2 things can happen when you score:

    1--You put points on the board :-)
    2--You give up control

    Does Frank Beamer purposely not score at times?

    Hmm, Well, I know that claim can sound absurd, but I really do feel there are times during VT games (especially early in games) when #2 above trumps #1. Now ideally, you want a long drive that ends in a score. But that also implies decisions are made to not score too quickly between the 20's. AND, even if yah get in the redzone and don't score, or just kick a field goal...yah already accomplished half of the dual purpose of the offense...control. Points at that point can be deemed a bonus.

    Focus on the "Control" in Ball Control. I think Frank wants a complete "stranglehold" on the opposing team. Total control in all 3 facets of the game. How do you do that?, well, you get a Defense that doesn't allow the opposing team to score on O, and gets them off the field as fast as possible. Next, you possess the ball as long as possible while on O, which prevents the opposing team from even attempting to score. If, at times, that means foregoing points, so be it.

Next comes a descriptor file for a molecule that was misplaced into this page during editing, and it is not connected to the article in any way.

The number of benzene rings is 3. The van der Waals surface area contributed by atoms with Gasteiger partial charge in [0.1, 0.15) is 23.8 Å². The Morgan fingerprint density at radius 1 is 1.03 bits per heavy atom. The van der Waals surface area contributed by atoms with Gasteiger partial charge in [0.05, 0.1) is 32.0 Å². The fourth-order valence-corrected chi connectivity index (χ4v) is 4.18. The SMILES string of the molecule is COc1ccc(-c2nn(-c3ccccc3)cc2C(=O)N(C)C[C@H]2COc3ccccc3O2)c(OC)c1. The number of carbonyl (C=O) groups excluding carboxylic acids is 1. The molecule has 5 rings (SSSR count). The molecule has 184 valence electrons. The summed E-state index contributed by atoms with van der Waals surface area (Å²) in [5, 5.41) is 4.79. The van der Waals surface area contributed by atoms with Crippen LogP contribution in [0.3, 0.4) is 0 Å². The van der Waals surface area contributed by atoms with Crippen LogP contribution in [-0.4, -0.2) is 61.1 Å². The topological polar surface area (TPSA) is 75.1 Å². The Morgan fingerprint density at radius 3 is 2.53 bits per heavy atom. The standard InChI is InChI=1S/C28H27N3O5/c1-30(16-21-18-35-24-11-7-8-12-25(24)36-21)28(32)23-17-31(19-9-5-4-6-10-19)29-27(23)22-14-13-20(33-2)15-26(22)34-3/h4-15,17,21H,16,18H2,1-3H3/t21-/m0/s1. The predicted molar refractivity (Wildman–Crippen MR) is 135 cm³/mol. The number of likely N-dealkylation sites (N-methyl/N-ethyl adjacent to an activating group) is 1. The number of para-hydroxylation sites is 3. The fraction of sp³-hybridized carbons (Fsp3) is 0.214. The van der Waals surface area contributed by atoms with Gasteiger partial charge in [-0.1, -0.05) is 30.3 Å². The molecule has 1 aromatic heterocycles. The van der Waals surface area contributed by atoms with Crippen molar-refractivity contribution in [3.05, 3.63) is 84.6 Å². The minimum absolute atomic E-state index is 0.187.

You're controlling/dictating the other team 100% at that point. Smothering them.

    Frank is not interested in scoring too quickly or too much or not when he wants...that's giving up control. A couple things begin to happen with too much scoring...it can lead to a shootout, and then the probability any one team is going to win starts to become approximately 50/50. That's flipping a coin (see Syracuse '02, Cal '03, Miami '11, etc). That's not control. The other is the VT D is on the field too long, they get tired, and the other teams O then can begin to dictate the game. None of this is getting the game in your favor; i.e., control is lost.

    Out of all this comes...you guessed it: consistency.

    With this strategy, Frank found a way to win with lesser recruits (it's how he had the success in the 90's and gained a foothold in the college football world). You keep your O (with lesser recruits) on the field, thereby keeping a better O (the opposing team's, the one that may have better recruits) from scoring. Used in tandem with a good D, and scoring on special teams..viola, you can win with lesser recruits, and he did that.

    Whether you agree w. the strategy doesn't matter. It's in the head coaches DNA.
    Last edited by hokienole; Fri Jun 28 2013 at 02:58 PM.